THANK YOU so much for adding this heartfelt insight to the conversation! I so appreciate your support and participation. Have a beautiful weekend!

Alan R Lancaster from Forest Gate, London E7, U K (ex-pat Yorkshire) on June 28, 2015:

LTNS (long time, no see) Heidi. Interesting page. I do both - have I said that before somewhere else? - because there's a market for both.

What I can't do for folk who buy the KDP versions of my books is sign, date and provide a bookmark. That could add value if I 'croak', but people like to see something in their hands that they've bought at an event (in mid-October I'll be back at Battle Abbey for the 949th commemoration of Harold's stand near Hastings) or direct from me. I usually buy ten copies of my book from the publisher (New Generation) to sell to friends.

A free copy of each of the RAVENFEAST saga series goes to my 'kids' (age 24-30 now); one goes to a cousin who'll buy me a drink by return. As an ex-squaddie (soldier) he'll understand the sentiment behind the writing that revolves around loss of comrades in fighting, evasion of the enemy and carousing.

So there it is, the ethos behind solid printed copies: sentiment. There's no sentiment in the electronic word, but there can be profit.

Suhail Zubaid aka Clark Kent from Mississauga, ON on June 27, 2015:

Btw, a hearty congratulations on Blackhawks winning the Stanley Cup for 3rd time in 5 years.

Heidi Thorne (author) from Chicago Area on June 27, 2015:

Hi Homeplace Series! Indeed, both Createspace and Lulu are providing great service to the author community. And, yes, the marketing and promotion is the tough part of the whole process. Thanks so much for adding your experience to the conversation! Have a great weekend!

Heidi Thorne (author) from Chicago Area on June 27, 2015:

Well, Suhail and my dog, we'll watch for updates on your publishing adventures. :) Thanks for your kind comments and have a great weekend!

Heidi Thorne (author) from Chicago Area on June 27, 2015:

Totally agree with you, Larry! At least for right now, I think it's a good idea to provide both. Sometime in the far (or maybe not so far?) future, that may change. We'll have to watch the trends. Thanks for stopping by and have a terrific weekend!

Heidi Thorne (author) from Chicago Area on June 27, 2015:

Thanks, KoffeKlatchGals! Yep, I'm with you on using both formats. Glad you found the info useful. Have a great weekend!

William Leverne Smith from Hollister, MO on June 27, 2015:

Always nice to see an update on this important issue we each face. I'm still quite happy using both CreateSpace and They provide the books in the form I need, I just need to do a better job of promoting them, myself! ;-)

Suhail Zubaid aka Clark Kent from Mississauga, ON on June 27, 2015:

Definitely a useful hub!

If at all I get to that level, I will go for print version ha-ha.

Larry Rankin from Oklahoma on June 27, 2015:

Great overview. Both formats have pros and cons, but in the current climate, I think you're best to employ both forms.

Susan Hazelton from Northern New York on June 27, 2015:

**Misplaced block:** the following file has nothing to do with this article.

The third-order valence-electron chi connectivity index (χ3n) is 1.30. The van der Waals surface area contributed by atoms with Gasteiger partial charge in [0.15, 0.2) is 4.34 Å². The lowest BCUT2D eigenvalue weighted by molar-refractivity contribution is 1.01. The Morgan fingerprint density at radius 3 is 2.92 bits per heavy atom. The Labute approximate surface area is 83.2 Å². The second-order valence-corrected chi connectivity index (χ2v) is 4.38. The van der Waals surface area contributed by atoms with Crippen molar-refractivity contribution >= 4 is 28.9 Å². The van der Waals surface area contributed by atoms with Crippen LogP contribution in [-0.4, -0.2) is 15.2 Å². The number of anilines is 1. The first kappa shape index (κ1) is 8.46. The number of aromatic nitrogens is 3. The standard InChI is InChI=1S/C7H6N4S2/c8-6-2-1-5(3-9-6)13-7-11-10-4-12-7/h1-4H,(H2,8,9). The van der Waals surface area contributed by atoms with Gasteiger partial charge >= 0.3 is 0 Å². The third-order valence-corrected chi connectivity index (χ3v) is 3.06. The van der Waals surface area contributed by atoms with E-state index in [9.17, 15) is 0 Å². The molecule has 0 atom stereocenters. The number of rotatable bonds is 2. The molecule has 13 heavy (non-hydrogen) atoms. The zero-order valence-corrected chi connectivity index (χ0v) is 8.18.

I have decided that publishing both way is a good idea. Very useful and interesting hub.

Heidi Thorne (author) from Chicago Area on June 27, 2015:

Hi billybuc! Yep, I think we're all debating the pros and cons. For a few books, I've gone strictly ebook. But for all the others, I've done both print and ebook. I'm always anxious to hear more about your publishing adventures. So I'll be looking for updates. In the meantime, have a delightful weekend!

Bill Holland from Olympia, WA on June 27, 2015:

Nice summation as always. I'm still struggling with this....well, maybe not struggling. I'm still debating the pros and cons. I'll let you know how it turns out. :) Have a great weekend!

Heidi Thorne (author) from Chicago Area on June 27, 2015:

Hi purl3agony! Glad you found the discussion helpful. True, there are so many issues when deciding where and how to publish a book. Thanks for your kind words, as always! Have a lovely weekend!

Heidi Thorne (author) from Chicago Area on June 27, 2015:

Hi word55! Indeed, re-releasing an earlier book in a new format like an ebook is a great way to revive interest... and maybe royalties, too. Glad to see that you saw the ebook opportunity for your work. Thanks for stopping by and adding your insight to the conversation! Have a great day!

Heidi Thorne (author) from Chicago Area on June 27, 2015:

Hello Jodah! Glad you found it helpful. Thanks so much for the vote and support! Have a great day!

Heidi Thorne (author) from Chicago Area on June 27, 2015:

Hi emge! Thanks for the kind words. Have a great day!

Donna Herron from USA on June 27, 2015:

Great hub! This is a very helpful discussion of the pros and cons of each medium. I had never thought about some of these issues. Thanks for this great information and thoughtful discussion. Pinned, voted up and useful!

Al Wordlaw from Chicago on June 27, 2015:

Hello Heidi, this is a great hub! I agree that internet marketing is a great advantage for any type of promotion especially books. I released a book in 1982 as a hard back. Now, I have re-released it as an ebook on ebay. The ebook is more economical and broader today. Thanks for sharing. Voted up!

John Hansen from Australia (Gondwana Land) on June 27, 2015:

Very good rundown and advice on the pros and cons of print books and eBooks Heidi. Voted up.

MG Singh emge from Singapore on June 26, 2015:

Great hub with excellent suggestion